Hector Dairo Fuentes looked the part in following in the footsteps of past and present great Cuban triple jumpers when winning the gold medal.

Fuentes in the fifth round flew out to a distance of 16.63m to extinguish the previous championship best of 16.36m set by the Briton Jonathan Moore in 2001.

Ilya Yefremov the early leader from Russia produced a pb 16.45m to win the silver medal with Bulgaria's Zhivko Petkov clinching bronze with a jump of 16.20m.

Tatyana Chernova with three brilliant second day long jump, javelin and 800 metres performances, became the first Russian ever to win the heptathlon title - indeed a medal - with a score of 5875 points.

Chernova had ended the first behind fellow Russian Yana Panteleyeva by 26 points with Diana Rach a close third and that was how the final placings panned out.

The winner with her ultra-consistent display decimated the four-year-old 5470 points score of Germany's Annett Wichmann with a fantastic new championship record.

Panteleyeva and Rach from Germany who played their parts in making it an exciting competition, also bettered Wichmann's former record, accumulating 5611 and 5481 points.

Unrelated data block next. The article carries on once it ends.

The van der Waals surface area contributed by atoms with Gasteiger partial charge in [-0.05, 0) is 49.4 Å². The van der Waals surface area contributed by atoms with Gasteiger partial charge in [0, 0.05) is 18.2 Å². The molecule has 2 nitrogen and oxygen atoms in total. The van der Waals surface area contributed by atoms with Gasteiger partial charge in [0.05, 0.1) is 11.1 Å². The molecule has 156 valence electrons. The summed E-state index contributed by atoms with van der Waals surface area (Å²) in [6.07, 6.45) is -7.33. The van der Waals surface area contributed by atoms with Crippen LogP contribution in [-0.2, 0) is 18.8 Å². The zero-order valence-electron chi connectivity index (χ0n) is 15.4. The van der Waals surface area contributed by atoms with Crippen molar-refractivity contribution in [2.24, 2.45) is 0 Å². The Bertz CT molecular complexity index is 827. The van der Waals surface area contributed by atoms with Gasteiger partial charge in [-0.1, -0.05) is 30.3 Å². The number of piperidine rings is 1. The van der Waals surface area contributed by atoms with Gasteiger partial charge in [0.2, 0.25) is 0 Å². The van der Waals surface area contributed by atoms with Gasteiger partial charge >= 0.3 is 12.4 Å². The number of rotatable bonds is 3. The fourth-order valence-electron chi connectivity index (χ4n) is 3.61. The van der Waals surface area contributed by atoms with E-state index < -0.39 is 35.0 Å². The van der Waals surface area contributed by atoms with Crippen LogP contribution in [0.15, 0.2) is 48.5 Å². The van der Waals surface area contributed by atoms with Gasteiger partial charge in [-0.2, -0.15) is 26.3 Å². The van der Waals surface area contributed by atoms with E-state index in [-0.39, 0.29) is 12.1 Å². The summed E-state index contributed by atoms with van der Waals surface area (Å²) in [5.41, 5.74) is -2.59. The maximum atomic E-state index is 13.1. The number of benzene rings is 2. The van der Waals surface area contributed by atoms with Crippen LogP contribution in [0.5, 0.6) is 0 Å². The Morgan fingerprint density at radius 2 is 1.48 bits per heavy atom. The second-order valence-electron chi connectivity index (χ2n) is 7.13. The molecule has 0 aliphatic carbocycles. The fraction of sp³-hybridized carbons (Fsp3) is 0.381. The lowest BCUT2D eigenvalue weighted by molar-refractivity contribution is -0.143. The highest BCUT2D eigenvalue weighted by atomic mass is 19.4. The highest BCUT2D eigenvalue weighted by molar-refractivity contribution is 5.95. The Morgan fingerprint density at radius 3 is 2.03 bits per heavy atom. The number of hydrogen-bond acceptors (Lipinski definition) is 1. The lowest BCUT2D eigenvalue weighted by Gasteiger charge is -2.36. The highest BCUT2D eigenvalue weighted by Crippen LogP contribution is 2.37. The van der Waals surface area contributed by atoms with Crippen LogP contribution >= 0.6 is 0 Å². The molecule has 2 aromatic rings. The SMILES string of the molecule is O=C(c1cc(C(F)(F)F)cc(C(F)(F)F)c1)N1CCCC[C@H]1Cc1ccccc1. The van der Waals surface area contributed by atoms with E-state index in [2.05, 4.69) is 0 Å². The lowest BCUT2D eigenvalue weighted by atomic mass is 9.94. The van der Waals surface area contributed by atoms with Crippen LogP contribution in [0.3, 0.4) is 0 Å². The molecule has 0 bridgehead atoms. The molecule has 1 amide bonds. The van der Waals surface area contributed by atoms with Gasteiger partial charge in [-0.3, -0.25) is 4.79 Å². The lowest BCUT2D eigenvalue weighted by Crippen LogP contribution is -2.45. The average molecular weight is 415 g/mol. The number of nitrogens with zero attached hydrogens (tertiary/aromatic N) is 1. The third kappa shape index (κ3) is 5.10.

Simone Du Toit the discus runner-up,  was back on the medallist's podium -  but this time to collect the gold one after winning the shot put.

The South African unleashed her mighty world leading throw  of 16.33m in the third round to ruin the ambitions of Bo Li and Dani Samuels.

Bo Li of China produced her best effort of 15.92m in round two while the Australian's furthest throw of 15.53m came in the fourth round.

Ali Shahrokhi did even better clinching the men's discus gold medal with his very first attempt of the competition.

The Iranian with the best throw of his life, reached a distance of 61.07m - then never again managed to beat the 60-metres marker.

Cuba's Osmel Charlot only managed it once also, but his third round marker of 60.17m gained him the silver medal from Vital e Silva of Portugal who threw 59.30m in the second, then had four no-throws.

Bianca Perie didn't start very well in the hammer and after two no-throws was facing missing the cut until pulling out an effort of 59.37m.

The Romanian two rounds later pinched the gold medal with a winner of 62.27m to the disappointment of Russia's Anna Bulgakova who had thrown 62.05m in the previous round.

Dora Levai took the bronze medal for Hungary with a lifetime best mark of 58.80m with her last attempt.

Bianca Knight the 100m champion seriously hinted another gold medal is heading for the Team USA coffers with a runaway 200m semi-final victory in 23.37sec.